Third Time is Not The Charm: An Essay


Oliver Barnfield, Cool Guy/Entertainment Editor

The Internet was abuzz with The Last Jedi. This brought up many questions about sequels and their place in cinema. Are they necessary? Are they a curse on movies that are cash-grabs?

I think not. Sequels have their place, but ultimately they are not bad. They can be great, in fact. Some would even argue as saying that sequels are better than the 1st movies. Examples of this include: The Empire Strikes Back, Aliens, The Dark Knight, Terminator 2, Mad Max: Road Warrior, X-Men 2, Spider Man 2, and Star Trek: The Wrath of Khan. So what makes a sequel good? Well, they usually have to expand on the idea’s of the original and introduce new concepts and characters. Take the endless sea of Transformers sequels. They add nothing but more explosions and disposable characters. They are BAD SEQUELS, in addition to being BAD MOVIES.

So what about so-called “threequels?” That’s a word used to describe the third entry in a series, and these movies carry a very specific trend, as well: They are all inferior to the sequel.

Take Return of The Jedi. It’s great, and it ties up the loose ends and ends the original Star Wars trilogy perfectly. But it just doesn’t have the epic adventuring, the romance, the humor, the great visuals of Empire Strikes Back. It’s a great movie, but it’s still an example of an inferior third film. Examples of these include: Alien 3, The Dark Knight Rises, Terminator: Rise of The Machines, Mad Max: Beyond Thunderdome, X-Men: The Last Stand, Spider Man 3, and Godfather part III, as well as many others too numerous to count.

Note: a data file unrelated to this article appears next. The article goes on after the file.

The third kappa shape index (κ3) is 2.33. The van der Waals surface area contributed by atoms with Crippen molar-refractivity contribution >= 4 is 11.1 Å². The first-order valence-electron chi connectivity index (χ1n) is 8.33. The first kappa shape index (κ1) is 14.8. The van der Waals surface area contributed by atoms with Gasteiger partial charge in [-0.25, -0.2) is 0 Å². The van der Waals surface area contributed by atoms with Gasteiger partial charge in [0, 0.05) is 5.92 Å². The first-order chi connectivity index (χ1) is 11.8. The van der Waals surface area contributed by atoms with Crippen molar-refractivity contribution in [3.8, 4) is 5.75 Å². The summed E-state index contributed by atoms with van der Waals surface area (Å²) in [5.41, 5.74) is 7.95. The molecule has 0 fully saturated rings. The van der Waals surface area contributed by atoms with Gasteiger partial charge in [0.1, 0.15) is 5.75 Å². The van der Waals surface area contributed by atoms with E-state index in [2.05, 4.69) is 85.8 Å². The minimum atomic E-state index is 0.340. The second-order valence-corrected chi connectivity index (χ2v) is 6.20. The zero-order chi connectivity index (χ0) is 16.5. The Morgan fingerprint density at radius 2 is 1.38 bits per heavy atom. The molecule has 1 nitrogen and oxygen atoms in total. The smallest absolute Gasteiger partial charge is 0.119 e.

So why are sequels always pretty good, if not better, than the original, and the third movies always suffer in comparison? It’s simple: The Work.

With the first movie in the franchise, the creators and directors are finding their footing. They are figuring out their style and ideas, and while some of these ideas are great, some can be not fully formed. When the time for a sequel rolls around, the directors know what their mistakes are, but also what makes the movies shine, a perfect mix. They can get rid of the extraneous bits and keep the greatness of the first, and come up with a great sequel.

So how do the third films fail? Well, when a director puts all their work into creating a great sequel, they can get a bit tired, leading to one of two things: They give it off to another director, or they continue as director despite their fatigued state. Both of these are bad. When the franchise is handed off, the new director might not have a perfect grasp on the franchise, and if the original director continues, this causes the film to seem lackluster and rushed. So ends my argument and explanation about why third movies are always worse than the originals.

So will the 9th Star Wars movie be better than The Last Jedi? I doubt it. But we can all hope for the best…


(The one exception to this little rule is Toy Story 3, a movie that is better than the first two in my opinion.)